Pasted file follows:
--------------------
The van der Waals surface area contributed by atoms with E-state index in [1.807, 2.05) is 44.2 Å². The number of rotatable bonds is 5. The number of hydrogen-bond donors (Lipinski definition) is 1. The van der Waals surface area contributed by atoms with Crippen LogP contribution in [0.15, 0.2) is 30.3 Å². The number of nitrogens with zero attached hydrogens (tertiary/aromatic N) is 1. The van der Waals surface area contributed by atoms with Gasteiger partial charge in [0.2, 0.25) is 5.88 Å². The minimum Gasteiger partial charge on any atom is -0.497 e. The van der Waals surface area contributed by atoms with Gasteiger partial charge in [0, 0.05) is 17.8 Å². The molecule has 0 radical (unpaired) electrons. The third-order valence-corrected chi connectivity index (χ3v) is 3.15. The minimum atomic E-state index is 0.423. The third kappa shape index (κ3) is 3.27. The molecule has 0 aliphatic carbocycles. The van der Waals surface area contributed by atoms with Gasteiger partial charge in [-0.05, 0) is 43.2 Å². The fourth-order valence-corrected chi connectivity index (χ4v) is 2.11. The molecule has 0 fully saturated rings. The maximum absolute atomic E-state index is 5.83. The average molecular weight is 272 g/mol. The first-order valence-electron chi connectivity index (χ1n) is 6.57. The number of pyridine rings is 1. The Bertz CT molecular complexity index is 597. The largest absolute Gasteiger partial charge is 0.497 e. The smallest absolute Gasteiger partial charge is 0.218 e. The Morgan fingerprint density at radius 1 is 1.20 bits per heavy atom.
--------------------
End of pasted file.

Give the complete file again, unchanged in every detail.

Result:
The van der Waals surface area contributed by atoms with E-state index in [1.807, 2.05) is 44.2 Å². The number of rotatable bonds is 5. The number of hydrogen-bond donors (Lipinski definition) is 1. The van der Waals surface area contributed by atoms with Crippen LogP contribution in [0.15, 0.2) is 30.3 Å². The number of nitrogens with zero attached hydrogens (tertiary/aromatic N) is 1. The van der Waals surface area contributed by atoms with Gasteiger partial charge in [0.2, 0.25) is 5.88 Å². The minimum Gasteiger partial charge on any atom is -0.497 e. The van der Waals surface area contributed by atoms with Gasteiger partial charge in [0, 0.05) is 17.8 Å². The molecule has 0 radical (unpaired) electrons. The third-order valence-corrected chi connectivity index (χ3v) is 3.15. The minimum atomic E-state index is 0.423. The third kappa shape index (κ3) is 3.27. The molecule has 0 aliphatic carbocycles. The van der Waals surface area contributed by atoms with Gasteiger partial charge in [-0.05, 0) is 43.2 Å². The fourth-order valence-corrected chi connectivity index (χ4v) is 2.11. The molecule has 0 fully saturated rings. The maximum absolute atomic E-state index is 5.83. The average molecular weight is 272 g/mol. The first-order valence-electron chi connectivity index (χ1n) is 6.57. The number of pyridine rings is 1. The Bertz CT molecular complexity index is 597. The largest absolute Gasteiger partial charge is 0.497 e. The smallest absolute Gasteiger partial charge is 0.218 e. The Morgan fingerprint density at radius 1 is 1.20 bits per heavy atom.